Tag Archives: Luvah

Luvah Journal volume four

The first three volumes suggested that Luvah would be a journal with issues, so year 1, issue 3, etc., but then online. The previous issues where published somewhat as a journal, for example in one PDF with a cover and all. Luvah Journal volume 4 is ‘just’ a page on the website with links to the articles in PDF and html (no longer Epub unfortunately). A bit like I also said about issue 1/3, Luvah does not seem very much Traditionalistic. There is academia, philosophy and poetry. Nonethess there are, like in the previous issues, interesting articles. The article about William Blake was less interesting than it seemed initially, but the article about feminism and “queer theories” in Judaism is something you do not hear a whole lot about. Keith Doubt wonders if ‘reading e’ is the same as reading a book. His article is too psychological for me and he seems to largely miss a big development in digital reading, but he does raise a few interesting questions. For the rest you can read poetry, prose, a book review and another few texts.
Click on the cover to go to the Luvah website.

Luvah Journal 1/1 and 1/3

I read volumes 1/1 and 1/3 so short after eachother that I decided to make a combined review. I am glad that I (accidentally) first read volume 1/2. Volume 1/1 seems more Platonic and 1/3 more focussed on poetry than on Traditionalism. Volume 1/2 certainly is the more interesting of the three that are now available. Not that the other two do not contain interesting articles though. Farasha Euker’s opening article is a nice ‘against the modern world’ piece of writing and 1/3 contains an interesting text on Iamblichus (and, less interestingly, Ostad Elahi) also by Euker. I am not much for philosophy, especially not on the academic level, but Euker makes Iamblichus worth looking at. Both volumes futher mostly have texts about elements of writers and poets which sometimes leads to nice ideas, but which are mostly not much of my interest. Also again the last part is filled with poetry and prose.
“Luvah” remains a laudable initiative, but now that I read three volumes, I guess I would have preferred more focus on Traditionalism, religion, mythology, that sort of things. But of course something different never hurts and since the journal is free, there is no harm done when only a part of the volumes are interesting.

Luvah Journal 1/2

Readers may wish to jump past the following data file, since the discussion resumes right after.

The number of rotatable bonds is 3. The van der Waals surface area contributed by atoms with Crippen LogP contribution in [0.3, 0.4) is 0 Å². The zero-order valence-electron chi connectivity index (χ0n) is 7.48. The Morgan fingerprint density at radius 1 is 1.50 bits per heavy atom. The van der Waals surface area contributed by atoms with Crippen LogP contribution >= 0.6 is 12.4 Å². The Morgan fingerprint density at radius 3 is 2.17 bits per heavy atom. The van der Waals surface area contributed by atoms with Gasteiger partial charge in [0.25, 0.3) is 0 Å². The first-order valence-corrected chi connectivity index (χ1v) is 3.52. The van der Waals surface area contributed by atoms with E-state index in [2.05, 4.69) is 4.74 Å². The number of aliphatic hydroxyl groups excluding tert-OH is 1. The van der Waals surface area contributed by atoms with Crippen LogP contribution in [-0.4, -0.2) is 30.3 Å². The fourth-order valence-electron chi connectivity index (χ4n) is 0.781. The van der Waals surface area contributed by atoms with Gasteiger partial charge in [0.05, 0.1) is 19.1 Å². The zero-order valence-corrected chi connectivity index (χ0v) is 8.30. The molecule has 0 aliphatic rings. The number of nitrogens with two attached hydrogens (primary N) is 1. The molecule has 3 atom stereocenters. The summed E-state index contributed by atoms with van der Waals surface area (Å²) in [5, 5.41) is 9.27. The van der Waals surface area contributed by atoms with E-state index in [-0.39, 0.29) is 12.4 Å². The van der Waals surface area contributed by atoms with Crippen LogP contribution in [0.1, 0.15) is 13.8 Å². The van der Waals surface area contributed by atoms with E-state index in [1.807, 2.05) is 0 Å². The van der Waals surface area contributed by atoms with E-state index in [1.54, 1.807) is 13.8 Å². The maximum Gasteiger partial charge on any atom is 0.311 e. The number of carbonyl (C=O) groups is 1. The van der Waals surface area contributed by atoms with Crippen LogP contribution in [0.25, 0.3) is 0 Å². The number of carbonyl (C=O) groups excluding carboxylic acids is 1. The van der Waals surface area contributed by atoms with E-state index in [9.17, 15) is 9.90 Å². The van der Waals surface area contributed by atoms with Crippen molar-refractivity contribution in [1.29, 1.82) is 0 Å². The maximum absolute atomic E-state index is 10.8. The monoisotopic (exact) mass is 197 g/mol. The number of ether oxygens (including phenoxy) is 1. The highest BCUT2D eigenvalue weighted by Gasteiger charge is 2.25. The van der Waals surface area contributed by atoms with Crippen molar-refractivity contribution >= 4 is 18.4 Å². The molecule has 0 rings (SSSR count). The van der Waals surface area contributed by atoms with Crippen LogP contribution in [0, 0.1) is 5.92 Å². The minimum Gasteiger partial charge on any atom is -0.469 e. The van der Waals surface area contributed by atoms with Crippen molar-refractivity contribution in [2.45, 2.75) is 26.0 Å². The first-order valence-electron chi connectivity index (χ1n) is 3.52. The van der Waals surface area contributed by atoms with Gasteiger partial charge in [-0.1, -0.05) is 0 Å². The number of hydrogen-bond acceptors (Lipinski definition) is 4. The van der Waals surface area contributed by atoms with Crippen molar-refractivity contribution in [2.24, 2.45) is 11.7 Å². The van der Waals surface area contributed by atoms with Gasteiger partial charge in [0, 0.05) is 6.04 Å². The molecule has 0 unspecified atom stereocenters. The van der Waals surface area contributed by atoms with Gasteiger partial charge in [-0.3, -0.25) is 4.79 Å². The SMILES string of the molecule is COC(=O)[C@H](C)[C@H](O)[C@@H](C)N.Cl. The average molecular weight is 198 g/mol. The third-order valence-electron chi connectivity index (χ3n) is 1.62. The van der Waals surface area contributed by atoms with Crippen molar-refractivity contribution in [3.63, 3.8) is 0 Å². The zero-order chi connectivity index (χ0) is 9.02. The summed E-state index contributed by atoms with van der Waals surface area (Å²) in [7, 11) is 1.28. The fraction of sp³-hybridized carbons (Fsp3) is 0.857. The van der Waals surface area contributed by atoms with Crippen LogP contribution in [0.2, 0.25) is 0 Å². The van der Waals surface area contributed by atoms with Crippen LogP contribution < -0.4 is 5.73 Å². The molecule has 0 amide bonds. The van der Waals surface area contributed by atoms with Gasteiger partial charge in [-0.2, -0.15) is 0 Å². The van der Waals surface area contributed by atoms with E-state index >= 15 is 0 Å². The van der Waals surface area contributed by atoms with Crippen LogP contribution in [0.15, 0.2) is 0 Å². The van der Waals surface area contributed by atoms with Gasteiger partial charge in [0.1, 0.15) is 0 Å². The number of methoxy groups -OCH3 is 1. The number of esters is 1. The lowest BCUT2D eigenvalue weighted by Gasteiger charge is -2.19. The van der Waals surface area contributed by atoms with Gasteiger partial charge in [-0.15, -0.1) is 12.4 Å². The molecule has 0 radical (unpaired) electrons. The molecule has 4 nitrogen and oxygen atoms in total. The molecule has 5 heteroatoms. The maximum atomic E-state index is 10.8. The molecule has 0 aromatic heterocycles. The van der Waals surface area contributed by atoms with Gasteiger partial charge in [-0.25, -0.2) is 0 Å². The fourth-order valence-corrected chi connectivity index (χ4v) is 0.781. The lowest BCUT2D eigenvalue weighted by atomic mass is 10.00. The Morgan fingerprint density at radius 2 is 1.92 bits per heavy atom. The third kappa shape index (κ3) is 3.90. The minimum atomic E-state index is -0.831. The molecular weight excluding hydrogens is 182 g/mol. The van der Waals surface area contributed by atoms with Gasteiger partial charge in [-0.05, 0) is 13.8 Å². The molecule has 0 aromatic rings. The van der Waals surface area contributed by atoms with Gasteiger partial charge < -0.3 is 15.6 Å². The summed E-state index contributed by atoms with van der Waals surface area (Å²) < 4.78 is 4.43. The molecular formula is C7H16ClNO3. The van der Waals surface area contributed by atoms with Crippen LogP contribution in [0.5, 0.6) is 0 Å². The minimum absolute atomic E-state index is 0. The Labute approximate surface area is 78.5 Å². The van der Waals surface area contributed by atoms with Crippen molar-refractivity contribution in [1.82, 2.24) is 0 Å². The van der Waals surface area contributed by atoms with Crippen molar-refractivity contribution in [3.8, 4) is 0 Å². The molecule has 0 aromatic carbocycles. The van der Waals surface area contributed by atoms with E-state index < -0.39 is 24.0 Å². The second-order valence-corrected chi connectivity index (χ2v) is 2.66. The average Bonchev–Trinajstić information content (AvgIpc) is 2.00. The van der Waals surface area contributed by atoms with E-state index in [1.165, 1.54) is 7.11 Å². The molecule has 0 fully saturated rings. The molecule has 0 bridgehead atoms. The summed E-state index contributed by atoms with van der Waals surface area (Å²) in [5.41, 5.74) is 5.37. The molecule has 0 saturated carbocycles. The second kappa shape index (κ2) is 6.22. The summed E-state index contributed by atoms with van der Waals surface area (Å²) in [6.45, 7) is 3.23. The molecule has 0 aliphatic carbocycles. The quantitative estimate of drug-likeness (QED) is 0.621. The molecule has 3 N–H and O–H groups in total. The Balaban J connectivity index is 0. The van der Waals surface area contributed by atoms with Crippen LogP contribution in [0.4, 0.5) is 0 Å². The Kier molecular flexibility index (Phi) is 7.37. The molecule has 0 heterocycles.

“Luvah” is a new Traditionalistic journal, but there is a big difference between Luvah and its sisters Sophia and Sacred Web: Luvah is not hard and expensive to get, but free to read online or to download. There are authors that have also published in the other journals that I mentioned, so Luvah is very likely supposed to be a more low-threshold publication from the same corner. There does seem to be another difference though. I have the idea that Luvah is less “hardline” (as I jokingly call it) Traditionalistic as the other publications. It was just chance that I read issue 2 first by the way. When I heard of Luvah issue 2 was already available. I downloaded both issues, put them on my tablet and when I wanted to start to read it, I could only find issue 2. Now that I finished that, I noticed that issue 3 is also available, so it is going to be something to keep up with Luvah. It being an online publication does not make it an easier read or an effortless and thin journal. What you get are 170 pages filled with six essays and 70 pages of poetry and prose (the amount of the latter also makes Luvah different from the other publications). I am mostly interested in the articles myself. They are about ecology, “Śri Ramakrishna and Muhyi al-Din ibn ‘Arabi” (a nice article of Zachary Markwith whom we have run into before), “The Dervish, Death, and Qur’anic Hermeneutics” (of the editor Farasha Euker), “Buddhist Mind, Western Literature”, “A More Poetical Character Than Satan” and … Arthur C. Clarke? Yes indeed, even this sci-fi writer is seriously treated in a Traditionalistic publication and the man actually had something to say too. The last part is filled with poems and texts about poems and poetry. Luvah makes a nice addition to the available Traditionalistic publications and being more easily available, I hope it will attract a larger audience. Click on the cover to download your own copy. Now that it seems that I will be reading more digital material, I replaced my tablet by an ereader, but reading on that device would be more easier if Luvah was also made available as ebook since scaling a PDF and paging though it is not all that easy on my ereader…